viernes, mayo 11, 2007

El influyente Mossberg

Walter Mossberg es uno de los columnitas más influyente en EE.UU. actualmente. Quizás más que Paul Krugman, Thomas Friedman o William Safire. Su página en el Wall Street Journal puede hacer tambalear a empresas como Microsoft, Apple o Intel. Tal como Greenspan hacía tambalear las acciones más transadas en en Wall Street, Mossberg moviliza (al alza o la baja) los títulos de las empresas tecnológicas. Los nuevos medios han creado nuevos tipos de productos y nuevo tipo de periodistas. Y, por supuesto, nuevo tipo de columnistas. Más técnicos, sin duda; más al servicio del lector que de sus propios puntos de vista. Columnistas que reportean, que se informan, que conocen las necesidades de los lectores y que, por supuesto, saben cómo satisfacerlas. Los medios deben tener el coraje de tener un columnista como Mossberg, que frente a la disyuntiva de dañar los ingresos por publicidad de su medio o democratizar la información, siempre optará por esta segunda opción.

Por Ken Auletta
On a blustery, overcast day early this year, P.R. representatives from Sprint and Samsung stopped by the Washington bureau of the Wall Street Journal to meet with the columnist Walter S. Mossberg. The agenda was clear: Sprint had a new music phone designed by Samsung, and the group was hoping for a positive reception from a man who has become to technology what Brooks Atkinson once was to the New York theatre—someone whose judgment can ratify years of effort or sink the show. Mossberg’s “Personal Technology” column, which anchors the front of the Journal’s Thursday Marketplace section, is particularly powerful when it comes to judging innovation intended for the consumer market. The opening sentence of his inaugural column, sixteen years ago, was “Personal computers are just too hard to use, and it’s not your fault,” a sentence that Mossberg has since described as his “mission statement.”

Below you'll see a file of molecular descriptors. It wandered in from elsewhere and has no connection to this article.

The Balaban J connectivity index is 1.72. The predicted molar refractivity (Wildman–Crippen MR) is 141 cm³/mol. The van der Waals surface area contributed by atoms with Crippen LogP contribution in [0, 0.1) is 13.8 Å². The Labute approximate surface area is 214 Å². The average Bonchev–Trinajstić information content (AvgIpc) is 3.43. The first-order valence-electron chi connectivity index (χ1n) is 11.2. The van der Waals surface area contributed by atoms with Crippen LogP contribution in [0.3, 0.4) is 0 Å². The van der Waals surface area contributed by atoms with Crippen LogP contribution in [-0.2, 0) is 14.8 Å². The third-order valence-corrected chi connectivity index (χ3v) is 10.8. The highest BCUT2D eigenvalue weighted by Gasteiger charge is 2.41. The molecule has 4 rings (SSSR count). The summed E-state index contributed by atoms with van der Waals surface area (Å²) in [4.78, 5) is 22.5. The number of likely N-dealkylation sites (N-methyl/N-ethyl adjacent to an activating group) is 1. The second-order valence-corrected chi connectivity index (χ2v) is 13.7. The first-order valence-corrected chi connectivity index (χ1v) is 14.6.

Mossberg’s influence was felt almost at once. In 1992, he began championing the Internet service provider America Online for its simplicity, calling it far superior to its competitors, CompuServe and Prodigy; his persistent criticism of Prodigy probably hastened its demise. (Steve Case, AOL’s former chairman and C.E.O., says that Mossberg’s column “helped move us from the status of just another wannabe to a potential contender.”) In 1996, after Mossberg called the handheld Palm Pilot a “breakthrough product”—a comment that Donna Dubinsky, the company’s former C.E.O., calls “a huge thing”—its sales surged. In February, Mossberg praised the site for the quality of its Web-based TV shows; according to Dina Kaplan, the company’s co-founder, the Web site had a thirty-five-per-cent jump in viewers in the first twenty-four hours after the column appeared.

Reviews of digital products and advances have become commonplace. The magazine PC, among others, has reviewed products since the eighties, and Wired covers technology with the avidity that the Washington Post brings to politics. David Pogue has been the Times’ technology critic since 2000; Newsweek, Business Week, and Fortune all have regular technology critics. But the digital world inevitably democratizes information. A Web site, for instance, may be devoted to a single product. On January 9th, when, at the annual MacWorld conference, Steve Jobs, the C.E.O. of Apple, offered the first glimpse of Apple’s forthcoming iPhone, a combination cell phone and music player, the blog had more traffic than the Times’ Web site.

Few tech columnists, though, write as clearly about the subject as Mossberg. Nor is it likely that any print journalist in America is so richly compensated by his newspaper. Some journalists, such as Thomas L. Friedman, of the Times, earn more if one factors in speeches and books, but when, recently, Mossberg signed a four-year contract, two Journal sources told me, his annual compensation approached a million dollars. Mossberg refuses to discuss his pay; a friend with knowledge of the negotiations says that “pay has always been an issue at the Journal,” and that Mossberg doesn’t want to be viewed as a “prima donna.”

A week after Eric Schmidt became the C.E.O. of Google, six years ago, he went to see Mossberg. “He had just written an article about Google,” Schmidt says. “I wanted to get his insights. He was very gracious in saying, ‘This is what works. This is what doesn’t.’ He’s seen everything.” Schmidt says of him, as one might of a wine writer, “He has a good nose.”


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